accounts receivable

What is Accounts Receivable?

Accounts receivable allow for a business to increase cash flow and move inventory quickly.

They are, essentially, credit sales.

When a business sells a product or service it has two main options for collections:

  1. Cash for the product purchased is immediately received
  2. Cash for the product purchased will be paid for in the future

The second option is also called a credit sale. Recording a credit sale will establish the accounts receivable (AR) account for a business. Then the business would track the credit sales, or receivable, on the AR subsidiary ledger. This ledger should be updated every time there is a credit sale or collection of cash.

Credit Sales Are Revenue
Revenue

Businesses earn revenue when they have a sale. Because of the way certain tax rules are written, there is a misconception that revenue isn’t recorded until cash has been collected. While this is correct for certain tax returns, this is not correct under the generally accepted accounting principles, also known in the accounting world as GAAP. When there is a sale, revenue is recorded for the business regardless of when cash is collected.

Set Credit Limits

Businesses should have credit limits for their customers. A credit limit allows a customer to make purchases up to a predetermined dollar amount. A new customer should have a lower credit limit until they have a proven track record of making payments. When customers show they are making payments then the limit can be increased. Most accounting software will allow businesses to set credit limits by each individual customer. These limits are safeguards from accidentally selling above a set limit.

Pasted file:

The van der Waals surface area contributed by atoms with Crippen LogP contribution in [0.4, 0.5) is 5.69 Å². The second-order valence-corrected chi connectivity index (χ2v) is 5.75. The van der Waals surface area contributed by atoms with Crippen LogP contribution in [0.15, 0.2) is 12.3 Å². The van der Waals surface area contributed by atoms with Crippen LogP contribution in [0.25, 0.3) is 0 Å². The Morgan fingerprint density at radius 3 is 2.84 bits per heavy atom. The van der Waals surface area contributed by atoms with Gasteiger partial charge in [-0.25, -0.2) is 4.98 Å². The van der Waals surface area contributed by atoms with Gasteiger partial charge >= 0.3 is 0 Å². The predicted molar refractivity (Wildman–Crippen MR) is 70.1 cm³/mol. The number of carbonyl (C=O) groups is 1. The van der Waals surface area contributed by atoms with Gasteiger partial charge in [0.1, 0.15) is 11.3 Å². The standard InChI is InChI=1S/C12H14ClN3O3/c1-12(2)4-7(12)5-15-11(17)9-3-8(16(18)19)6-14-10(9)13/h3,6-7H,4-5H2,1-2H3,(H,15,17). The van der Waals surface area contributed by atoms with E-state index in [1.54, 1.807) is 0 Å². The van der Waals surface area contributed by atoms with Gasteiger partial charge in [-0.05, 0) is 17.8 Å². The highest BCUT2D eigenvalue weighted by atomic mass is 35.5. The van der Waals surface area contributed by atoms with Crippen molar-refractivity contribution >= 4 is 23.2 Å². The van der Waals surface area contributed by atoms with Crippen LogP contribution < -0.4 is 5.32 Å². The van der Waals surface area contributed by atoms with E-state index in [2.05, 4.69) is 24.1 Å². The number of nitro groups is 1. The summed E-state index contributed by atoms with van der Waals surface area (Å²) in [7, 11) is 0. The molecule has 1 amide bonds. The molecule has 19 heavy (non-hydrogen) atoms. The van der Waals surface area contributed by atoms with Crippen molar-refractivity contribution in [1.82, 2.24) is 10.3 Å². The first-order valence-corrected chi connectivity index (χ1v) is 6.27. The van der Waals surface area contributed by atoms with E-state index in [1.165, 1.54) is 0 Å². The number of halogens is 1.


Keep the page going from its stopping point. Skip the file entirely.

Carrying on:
Collections

The hardest part of dealing with AR is collections. It requires person to person contact that can become uncomfortable. The best thing to do is to set up a process in the accounting department to stay on top of collections. Follow up with customers 35 days after the sale and set a consistent schedule of follow-up until all money is collected. When AR gets to 50+ days past the sale or delivery, you are likely not going to collect the full balance. Once an account gets to 180+ days past due then collection becomes even less likely. Therefore, create a policy to follow up consistently and prevent these write-offs.

Collect Up Front

Depending on the product or service, try to collect as much up front as possible. Set a standard process on up front collection—even if it is only a percentage the final cost. The key is then to start training customers on this process. Your customers will adapt, and the business will see an improvement in cash flow.


Understand There Will Be Write-Offs

All businesses want to collect 100% of AR. However, there is bound to be a customer who doesn’t pay. When this happens, the account will have to be written off. The effect of this write-off has a direct impact to the bottom line of the business.

The concept of write-offs is not new. Many industries have a set expectation on the percentage of write-offs. In accounting terms this is call the Allowance for Bad Debts. If historical experience indicates a write-off of 2% of total credit sales every year, then there should be an allowance for 2% of AR on the balance sheet. While the allowance is an estimate, it will smooth the income statement if a significant write-off were to happen. Budgeting at the company level is key.